Gotta Admit I Was Wrong
Australia’s contingent to the Ukraine went and returned in the last week and a bit. I know I sounded alarms about sending troops but sanity prevailed and nobody got shot at by east Ukrainian Separatists. This is a good thing. The best thing about it was how Russia was blocked from turning the tragedy into a kind of political football to slam the government in Kiev. Sometimes your side shoots down a third party plane, it’s not the other side’s provocation.
Now that the Australian contingent is on its way home, Julie Bishop is saying all items are on the table for applying sanctions to Russia. Of course,it’s easy for Australia to play hard rhetoric because we don’t really rely on oil and gas from Russia, unlike the NATO nations. Germany in particular has been expertly perched on the fence playing both sides, mainly because the German industrial might is entirely dependent on the flow of energy from Russia. I guess it’s a bit like Frank Herbert’s ‘Dune’ where the catchcry is “the Spice Must Flow”; the oil and gas must flow for Germany to be Germany and in turn for Europe to be Europe.
All the same the smoke has barely cleared from the MH17 crash and there’s a stench in the air where war is being talked about as a possibility. Maybe we’re colouring ourselves into a picture where we might be more open to re-examining the history of the Twentieth Century and deciding that maybe we want to attempt to re-draw the maps. This month being the Centenary of the start of World War I doesn’t seem to have really formed a precautionary consensus about the west avoiding wars, except in Germany.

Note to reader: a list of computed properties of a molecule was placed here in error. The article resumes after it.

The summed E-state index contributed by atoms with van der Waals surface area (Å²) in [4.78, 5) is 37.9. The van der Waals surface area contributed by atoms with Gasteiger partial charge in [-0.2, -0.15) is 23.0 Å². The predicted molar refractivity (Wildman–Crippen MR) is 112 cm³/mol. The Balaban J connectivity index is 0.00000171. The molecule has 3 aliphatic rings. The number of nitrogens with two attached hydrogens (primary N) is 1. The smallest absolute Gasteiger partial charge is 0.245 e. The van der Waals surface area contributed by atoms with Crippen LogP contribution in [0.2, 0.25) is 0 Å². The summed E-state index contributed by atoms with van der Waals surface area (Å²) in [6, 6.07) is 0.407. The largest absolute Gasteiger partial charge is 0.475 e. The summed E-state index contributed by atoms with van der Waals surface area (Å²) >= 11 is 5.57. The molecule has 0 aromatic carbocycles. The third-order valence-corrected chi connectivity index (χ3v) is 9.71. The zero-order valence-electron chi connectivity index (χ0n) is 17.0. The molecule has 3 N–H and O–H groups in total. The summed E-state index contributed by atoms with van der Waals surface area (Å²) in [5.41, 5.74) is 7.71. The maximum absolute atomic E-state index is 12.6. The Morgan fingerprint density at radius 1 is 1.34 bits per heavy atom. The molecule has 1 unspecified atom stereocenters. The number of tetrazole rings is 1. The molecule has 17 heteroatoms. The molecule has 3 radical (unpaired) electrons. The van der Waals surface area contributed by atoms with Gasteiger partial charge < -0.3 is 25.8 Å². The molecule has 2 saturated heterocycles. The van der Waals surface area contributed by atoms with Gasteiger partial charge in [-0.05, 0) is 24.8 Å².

Irony is running in all directions out of Ukraine. Place names like Crimea and Sevastopol are echoes of Imperial Wars of the Nineteenth Century. Here we are in the 21st Century and we find ourselves challenged by events there. Ukraine was the victim of intense Soviet era collectivisation and purges. So we find an ex-KGB officer ruling Russia wants to re-claim whole tracts of Ukraine as regaining the whole-ness of Russia. Germany was the catalyst for not one but two world wars – something for which it remains the butt of jokes today – and yet is trying its damned best not to start a third one. Vladimir Putin on the other hand is pushing as hard as Hitler once did, and we’re appeasing him. It really is ugly.